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Hydrochloric Acid & Protein Digestion

by
author image Janine Grant
A nutritionist and personal trainer for 15 years, Janine Grant earned a master's degree in nutrition and exercise physiology from Long Island University in 2001. In addition to consulting and writing, she currently works as an adjunct nutrition professor at various colleges.
Hydrochloric Acid & Protein Digestion
Bite of meat on a fork Photo Credit hillaryfox/iStock/Getty Images

If you experience acid reflux, you may suppress stomach acid with antacids. Yet as long as it stays where it belongs, hydrochloric acid -- a main component of stomach acid -- is extremely important. One of its roles in keeping you healthy is protein digestion. Everything you eat must be broken down by digestive enzymes in order to be absorbed, but protein is the only nutrient that needs to be prepared by hydrochloric acid before your stomach's naturally occurring enzymes can work properly.

Protein Structure

Proteins are composed of a long series of molecules called amino acids joined together by peptide bonds. The long strands, or peptide chains, fold up into various configurations, or three-dimensional structures, that hide many of the peptide bonds from digestive enzymes. To absorb protein, your body breaks it down into individual amino acids. The first digestive enzyme that comes into play is pepsin, which is secreted by special cells in the stomach in an inactive form called pepsinogen.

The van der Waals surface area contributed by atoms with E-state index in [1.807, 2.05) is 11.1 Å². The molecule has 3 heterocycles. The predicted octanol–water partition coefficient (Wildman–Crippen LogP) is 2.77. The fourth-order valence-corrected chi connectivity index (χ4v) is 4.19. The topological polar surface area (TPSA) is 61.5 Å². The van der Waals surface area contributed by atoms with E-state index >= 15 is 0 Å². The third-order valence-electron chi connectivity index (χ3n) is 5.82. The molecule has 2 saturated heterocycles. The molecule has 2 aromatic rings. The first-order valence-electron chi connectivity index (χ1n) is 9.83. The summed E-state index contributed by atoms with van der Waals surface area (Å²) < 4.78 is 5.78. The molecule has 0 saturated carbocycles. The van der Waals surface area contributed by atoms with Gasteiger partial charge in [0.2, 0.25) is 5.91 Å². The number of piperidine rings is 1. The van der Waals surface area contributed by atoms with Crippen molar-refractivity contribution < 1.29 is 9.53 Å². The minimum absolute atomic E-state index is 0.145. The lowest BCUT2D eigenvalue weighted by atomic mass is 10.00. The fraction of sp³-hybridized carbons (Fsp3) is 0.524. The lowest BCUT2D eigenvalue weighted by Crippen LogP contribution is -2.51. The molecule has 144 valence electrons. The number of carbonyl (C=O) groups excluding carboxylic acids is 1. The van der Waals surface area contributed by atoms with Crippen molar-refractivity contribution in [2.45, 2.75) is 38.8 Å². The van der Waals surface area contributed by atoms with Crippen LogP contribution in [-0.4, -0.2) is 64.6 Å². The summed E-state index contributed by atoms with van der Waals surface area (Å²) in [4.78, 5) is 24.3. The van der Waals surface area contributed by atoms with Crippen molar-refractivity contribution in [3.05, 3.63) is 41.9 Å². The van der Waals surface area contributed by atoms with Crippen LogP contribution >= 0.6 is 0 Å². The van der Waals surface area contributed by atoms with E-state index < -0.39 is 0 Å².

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How Hydrochloric Acid Works

Before pepsin can do its job, protein’s three-dimensional structure must be unraveled to expose the peptide bonds to digestive enzymes. This process is called denaturation and happens during cooking and exposure to acid. Hydrochloric acid does not affect peptide bonds. Only enzymes can do that. In addition to denaturing the three-dimensional structure of dietary protein, hydrochloric acid activates pepsinogen and converts it to the enzyme pepsin. Pepsin then begins to break the peptide bonds, forming smaller peptide chains.

What Happens Next

Smaller peptide chains formed with pepsin leave the stomach and enter the small intestine, where they are further broken down by other enzymes secreted by the pancreas. The job of hydrochloric acid is done. It becomes neutralized by bicarbonate, also secreted by the pancreas. The peptide chains are broken down until they can be absorbed as individual amino acids. Protein digestion begins in the stomach with hydrochloric acid and continues in the small intestine without it. The stomach is the only organ where acid belongs.

The Importance of Stomach Acid

Many digestive problems are thought to be the result of too much stomach acid, but that is often not the case. If hydrochloric acid is suppressed, so is protein digestion. This can cause stomach upset, and it also means protein is not absorbed properly. Eventually this can result in protein deficiency. If you are experiencing acid reflux, consult a health care provider to determine whether acid-blocking medication is the best treatment. Hydrochloric acid is also needed for proper absorption of vitamin B-12, which is found in animal protein foods such as meat and dairy. Hydrochloric acid also helps kill microbes that may be in your food.

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References

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